When the 2021 Ford F-150 was revealed a few months ago, Ford was quick to note that the 14th generation pickup was wearing all-new body panels, a fact that Ford Authority was the first to report back in June. However, the automaker did decide to carry over the F-150’s cab and bed dimensions from the previous-gen pickup, which had us wondering if that decision was made to keep costs down.
“We’re always working on cost, as a business it’s important to have as efficient a design as possible,” Ford Motor Company Vice President and President of the North American region, Kumar Galhotra, told Ford Authority executive editor, Alex Luft, in a recent interview. “But that wasn’t the focus of this new vehicle’s design. The focus of the 2021 F-150 was what we call ‘human-centered design’ – what do the customers want, what are they doing with the vehicle? Sometimes they might not even know what they might need, allowing us to create a solution.”
We reported on Ford’s new human-centered design philosophy earlier this month, which is when we learned that development of the 2021 Ford F-150 actually began when the 13th generation of the pickup launched in 2015. Ford needed that extra time to do a ton of research and host immersion events, where it could figure out what new and innovative features buyers might be looking for in a pickup.
The automaker also spent considerable time conducting observational research – following truck owners around their communities and job sites to see how they actually use their pickups. “We started noticing things with a lot of our F-150 customers – a lot of them take naps in the truck, like when on a job site,” Galhotra said. “You’re busy, you have a little bit of time for lunch, so the idea for the fold-flat came from people taking naps in the truck.”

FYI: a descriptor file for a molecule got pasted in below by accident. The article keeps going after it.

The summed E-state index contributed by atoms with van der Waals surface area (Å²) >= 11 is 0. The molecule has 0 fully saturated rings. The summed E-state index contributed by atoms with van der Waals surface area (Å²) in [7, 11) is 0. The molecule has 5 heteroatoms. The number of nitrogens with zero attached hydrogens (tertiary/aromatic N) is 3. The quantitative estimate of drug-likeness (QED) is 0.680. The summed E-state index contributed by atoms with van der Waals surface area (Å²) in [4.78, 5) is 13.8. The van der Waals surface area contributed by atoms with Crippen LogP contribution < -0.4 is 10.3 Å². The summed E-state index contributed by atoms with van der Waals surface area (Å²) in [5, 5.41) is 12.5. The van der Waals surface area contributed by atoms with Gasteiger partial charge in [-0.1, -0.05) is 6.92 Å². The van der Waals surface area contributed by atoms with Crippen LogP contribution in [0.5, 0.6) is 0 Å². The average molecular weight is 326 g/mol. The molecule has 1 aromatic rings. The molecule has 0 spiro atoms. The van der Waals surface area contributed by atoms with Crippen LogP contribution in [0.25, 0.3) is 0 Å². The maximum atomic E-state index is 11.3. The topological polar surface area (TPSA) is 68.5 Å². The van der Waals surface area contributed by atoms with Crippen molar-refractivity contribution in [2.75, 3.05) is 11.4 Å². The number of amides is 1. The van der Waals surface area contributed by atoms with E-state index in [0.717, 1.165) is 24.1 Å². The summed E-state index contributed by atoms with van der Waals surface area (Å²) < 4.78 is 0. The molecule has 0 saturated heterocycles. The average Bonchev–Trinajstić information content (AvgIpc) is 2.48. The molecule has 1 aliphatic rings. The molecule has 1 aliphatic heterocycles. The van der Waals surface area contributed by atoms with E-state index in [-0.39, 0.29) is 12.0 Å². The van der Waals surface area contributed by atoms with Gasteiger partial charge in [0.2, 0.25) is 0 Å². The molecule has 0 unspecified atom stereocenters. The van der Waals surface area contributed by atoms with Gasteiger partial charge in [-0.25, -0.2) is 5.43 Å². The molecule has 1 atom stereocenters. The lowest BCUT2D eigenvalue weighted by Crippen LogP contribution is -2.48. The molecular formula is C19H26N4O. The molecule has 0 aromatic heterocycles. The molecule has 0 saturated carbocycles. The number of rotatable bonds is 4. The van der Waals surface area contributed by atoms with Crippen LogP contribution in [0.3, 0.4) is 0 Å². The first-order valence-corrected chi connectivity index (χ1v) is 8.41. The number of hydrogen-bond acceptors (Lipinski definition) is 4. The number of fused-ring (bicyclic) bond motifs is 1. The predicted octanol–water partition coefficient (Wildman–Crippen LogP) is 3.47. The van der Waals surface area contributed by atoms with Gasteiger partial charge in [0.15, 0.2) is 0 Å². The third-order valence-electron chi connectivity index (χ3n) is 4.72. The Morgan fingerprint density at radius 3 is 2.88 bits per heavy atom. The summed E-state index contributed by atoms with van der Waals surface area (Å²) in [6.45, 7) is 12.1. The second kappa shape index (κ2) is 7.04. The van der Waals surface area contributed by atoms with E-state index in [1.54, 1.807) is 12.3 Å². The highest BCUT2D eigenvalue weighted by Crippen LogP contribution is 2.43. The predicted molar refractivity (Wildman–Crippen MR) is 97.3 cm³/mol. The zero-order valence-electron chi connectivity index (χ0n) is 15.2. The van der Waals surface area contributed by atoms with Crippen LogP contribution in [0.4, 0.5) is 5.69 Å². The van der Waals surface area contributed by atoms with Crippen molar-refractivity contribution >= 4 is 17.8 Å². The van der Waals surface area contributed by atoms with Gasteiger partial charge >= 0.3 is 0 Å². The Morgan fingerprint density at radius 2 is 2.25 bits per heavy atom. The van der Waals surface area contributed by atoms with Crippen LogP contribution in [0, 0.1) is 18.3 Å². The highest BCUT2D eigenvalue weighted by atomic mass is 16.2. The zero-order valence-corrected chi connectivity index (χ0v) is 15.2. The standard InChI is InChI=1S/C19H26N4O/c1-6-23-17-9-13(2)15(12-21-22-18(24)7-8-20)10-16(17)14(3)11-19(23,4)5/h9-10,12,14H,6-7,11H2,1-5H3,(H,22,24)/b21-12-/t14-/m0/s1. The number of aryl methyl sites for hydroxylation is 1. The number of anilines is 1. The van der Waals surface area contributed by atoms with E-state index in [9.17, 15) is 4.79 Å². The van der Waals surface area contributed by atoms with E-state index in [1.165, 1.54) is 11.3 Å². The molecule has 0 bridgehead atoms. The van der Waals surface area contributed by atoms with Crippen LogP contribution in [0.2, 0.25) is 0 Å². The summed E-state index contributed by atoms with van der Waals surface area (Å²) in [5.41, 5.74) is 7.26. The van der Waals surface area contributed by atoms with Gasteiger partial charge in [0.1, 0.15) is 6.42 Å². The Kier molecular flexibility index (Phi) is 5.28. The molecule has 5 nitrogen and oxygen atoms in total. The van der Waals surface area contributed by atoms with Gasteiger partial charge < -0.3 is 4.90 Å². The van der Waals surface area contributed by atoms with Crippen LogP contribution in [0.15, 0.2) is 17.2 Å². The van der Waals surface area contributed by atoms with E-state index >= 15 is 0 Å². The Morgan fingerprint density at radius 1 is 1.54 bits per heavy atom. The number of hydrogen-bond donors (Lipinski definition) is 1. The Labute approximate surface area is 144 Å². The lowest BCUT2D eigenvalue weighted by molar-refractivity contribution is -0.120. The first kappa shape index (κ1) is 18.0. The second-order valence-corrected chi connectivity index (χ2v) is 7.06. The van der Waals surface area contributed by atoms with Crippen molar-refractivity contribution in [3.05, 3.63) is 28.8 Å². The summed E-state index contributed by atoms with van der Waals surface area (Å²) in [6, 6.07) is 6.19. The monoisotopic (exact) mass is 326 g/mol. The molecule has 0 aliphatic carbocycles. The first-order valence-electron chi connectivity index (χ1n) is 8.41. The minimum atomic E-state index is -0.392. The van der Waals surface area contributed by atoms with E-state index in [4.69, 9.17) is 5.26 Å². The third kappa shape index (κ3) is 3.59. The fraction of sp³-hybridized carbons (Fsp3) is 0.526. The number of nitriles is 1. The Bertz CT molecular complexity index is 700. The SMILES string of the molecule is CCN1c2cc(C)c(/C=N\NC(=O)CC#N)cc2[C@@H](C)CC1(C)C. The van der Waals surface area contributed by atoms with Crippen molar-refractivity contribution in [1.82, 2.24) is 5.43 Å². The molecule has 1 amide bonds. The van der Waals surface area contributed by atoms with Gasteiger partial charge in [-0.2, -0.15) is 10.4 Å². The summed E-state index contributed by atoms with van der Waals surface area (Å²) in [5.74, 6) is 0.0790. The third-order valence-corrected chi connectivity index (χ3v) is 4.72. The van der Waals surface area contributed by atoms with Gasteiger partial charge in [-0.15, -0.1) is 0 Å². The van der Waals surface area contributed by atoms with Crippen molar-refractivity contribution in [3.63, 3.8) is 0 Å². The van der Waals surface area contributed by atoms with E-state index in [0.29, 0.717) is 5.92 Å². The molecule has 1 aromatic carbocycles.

“We also observed that they’re always looking for a surface to put their tablets or laptops on,” Galhotra continued. “We can go to rotary shifters now, since the connection between the shifter and transmission is electric. But customers definitely wanted the shifter, so the challenge was – how do you maintain the shifter and give them that space? And the team did a fantastic job there.”
These observations were directly responsible for the 2021 F-150’s Max Recline Seats, stow-away shifter, and Interior Work Surface.
Customers will be able to enjoy the 2021 F-150’s many innovative features soon, as the all-new pickup entered production at the Ford Dearborn Truck Plant in September, and is scheduled to arrive at dealerships in November. Pricing for the pickup has risen a bit, which is to be expected from an all-new model bearing a host of new features and technology.
In addition to its new exterior design and innovative features, the Ford F-150 interior has undergone a complete overhaul as well, complete with enhanced materials, new color choices, and additional storage. That includes the addition of an all-new 12-inch center screen, which is standard equipment on the XLT and above. Users are able to split the screen and control multiple functions simultaneously, including navigation, music, and truck features.
As was the case with previous generation, the new F-150 will continue to be offered in XL, XLT, Lariat, King Ranch, Platinum, and Limited trim levels.